Saturday, October 12, 2013 - 7:30 p.m.
Jim Rouse Theatre
Furloughed Employee Discount. Furloughed employees are eligible for $10 standard adult tickets to Saturday's concert. Present valid government ID at box office to redeem.
BENJAMIN BRITTEN (1913-1976)
FANFARE FOR ST. EDMUNDSBURY
Premiered: Bury St. Edmunds, England, 1959
This year – 2013 – is a busy one for composer centenaries. Benjamin Britten, Witold Lutosławski and Morton Gould were all born in 1913, while two of the indisputable pillars of Western music – Wagner and Verdi – were both born in 1813. This evening, we open our commemoration of Verdi with a short celebratory work by Benjamin Britten, whose operas have frequently been cited as the only credible English-language rivals of Verdi’s. Admirers of Walton, Tippett and even Rutland Boughton seem to have agreed to keep their objections to this statement muted during this special year’s worldwide Festival of Britten.
Benjamin Britten accepted many commissions for occasional works (indeed, most of his major works were written for specific events), but he usually refused those that were for very short pieces, feeling that they were unlikely to be performed again after the original event. It made no difference to him who was doing the asking: when asked for a fanfare for the Queen in 1956, he simply recycled a few measures from his opera Gloriana (and charged a small fortune). However, Britten, a lifelong Socialist, made a very interesting exception to this policy in the case of political commissions. His shortest published works (apart from a few songs) were all written for political events – Russian Funeral, Advance Democracy – and this one, the Fanfare for St. Edmundsbury, written for the Pageant of Magna Carta in 1959. The Pageant, held in the grounds of St. Edmundsbury’s Cathedral in Bury St. Edmunds, celebrated the city’s role in the creation of a document that marked the beginning of the end of feudalism.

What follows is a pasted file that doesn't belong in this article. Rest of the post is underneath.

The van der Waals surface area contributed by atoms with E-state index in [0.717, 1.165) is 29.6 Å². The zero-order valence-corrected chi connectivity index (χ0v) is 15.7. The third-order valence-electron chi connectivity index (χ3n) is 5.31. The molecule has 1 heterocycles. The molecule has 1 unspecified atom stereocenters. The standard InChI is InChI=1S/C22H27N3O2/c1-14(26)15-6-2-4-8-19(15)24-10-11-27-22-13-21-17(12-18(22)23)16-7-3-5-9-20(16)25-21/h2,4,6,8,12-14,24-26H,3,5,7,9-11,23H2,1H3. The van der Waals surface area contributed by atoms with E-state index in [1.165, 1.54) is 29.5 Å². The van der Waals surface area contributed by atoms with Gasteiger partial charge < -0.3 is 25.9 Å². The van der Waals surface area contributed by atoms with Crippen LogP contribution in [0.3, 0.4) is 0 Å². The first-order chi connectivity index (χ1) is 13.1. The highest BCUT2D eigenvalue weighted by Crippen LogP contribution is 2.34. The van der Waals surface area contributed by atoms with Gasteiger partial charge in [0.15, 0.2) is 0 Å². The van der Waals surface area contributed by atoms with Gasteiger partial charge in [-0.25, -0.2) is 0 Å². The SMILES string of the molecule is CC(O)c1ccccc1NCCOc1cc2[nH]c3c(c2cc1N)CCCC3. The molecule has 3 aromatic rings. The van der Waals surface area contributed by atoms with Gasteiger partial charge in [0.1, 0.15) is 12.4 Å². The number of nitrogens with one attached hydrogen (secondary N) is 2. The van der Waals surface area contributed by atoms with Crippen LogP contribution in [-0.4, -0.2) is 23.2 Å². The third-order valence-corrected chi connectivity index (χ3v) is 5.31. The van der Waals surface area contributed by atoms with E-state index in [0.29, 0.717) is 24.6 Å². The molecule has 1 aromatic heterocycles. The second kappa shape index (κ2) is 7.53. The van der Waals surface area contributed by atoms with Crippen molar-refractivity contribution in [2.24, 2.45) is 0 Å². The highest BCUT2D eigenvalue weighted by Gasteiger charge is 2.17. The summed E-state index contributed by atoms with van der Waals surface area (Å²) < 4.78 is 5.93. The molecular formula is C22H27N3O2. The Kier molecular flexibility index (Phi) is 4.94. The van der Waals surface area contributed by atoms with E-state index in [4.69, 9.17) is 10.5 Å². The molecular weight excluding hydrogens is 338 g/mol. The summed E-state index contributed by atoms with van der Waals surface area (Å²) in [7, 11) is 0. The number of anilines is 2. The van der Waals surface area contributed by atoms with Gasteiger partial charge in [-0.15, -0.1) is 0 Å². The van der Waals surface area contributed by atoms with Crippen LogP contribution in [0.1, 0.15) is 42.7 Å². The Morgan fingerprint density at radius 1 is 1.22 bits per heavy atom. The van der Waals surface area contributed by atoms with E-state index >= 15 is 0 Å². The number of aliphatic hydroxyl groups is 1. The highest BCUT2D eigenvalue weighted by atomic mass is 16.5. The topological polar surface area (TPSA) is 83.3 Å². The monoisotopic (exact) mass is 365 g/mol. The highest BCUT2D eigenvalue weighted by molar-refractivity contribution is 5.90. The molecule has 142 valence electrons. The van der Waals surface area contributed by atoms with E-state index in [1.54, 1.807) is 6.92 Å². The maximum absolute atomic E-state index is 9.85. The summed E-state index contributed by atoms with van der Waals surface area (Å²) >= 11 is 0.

The piece is scored for three trumpets. The score specifies that they should be as far apart as possible. At the first performance, they were so far apart that one trumpet’s part had to be transposed up a half-step to sound in tune with the others. The piece has one highly unusual property: although nobody has actually attempted it since the first performance, it is possible to play all three parts on natural trumpets in three different keys, as all the notes fall square on the harmonic series of C, D and F. This deliberate technical limitation (typically of Britten, a self-applied spur to invention) results in an oddly medieval sound, even though performers invariably play C trumpets and use the valves.
The three trumpets each play a solo section before the closing ensemble. One plays a folk-inflected tune (in Magna Carta terms, “the People”), one plays a more typical fanfare figure (“the King”), and the third plays a series of arpeggios (“Order”). Each section ends with a series of long notes. In the closing section, the People and the King are brought together in Order – though not without some strife on the way; indeed, the first measures of the reconciliation are downright hostile. Eventually, the long notes pull together into recognizable chords, and the piece ends in a blaze of unity.
GIUSEPPE VERDI (1813-1901)
Premiered: Milan, Italy, 1874
When Gioachino Rossini died in 1868, his lifelong rival Giuseppe Verdi suggested that a Requiem Mass should be written for the great man by a committee of Italian composers, with himself supplying the climactic Libera Me. Fourteen other composers dutifully lined up to provide the other movements, which was scheduled for performance on the first anniversary of Rossini’s death. However, barely a month before the scheduled premiere, the whole project was abandoned by its commissioning committee, and the performance was cancelled without explanation.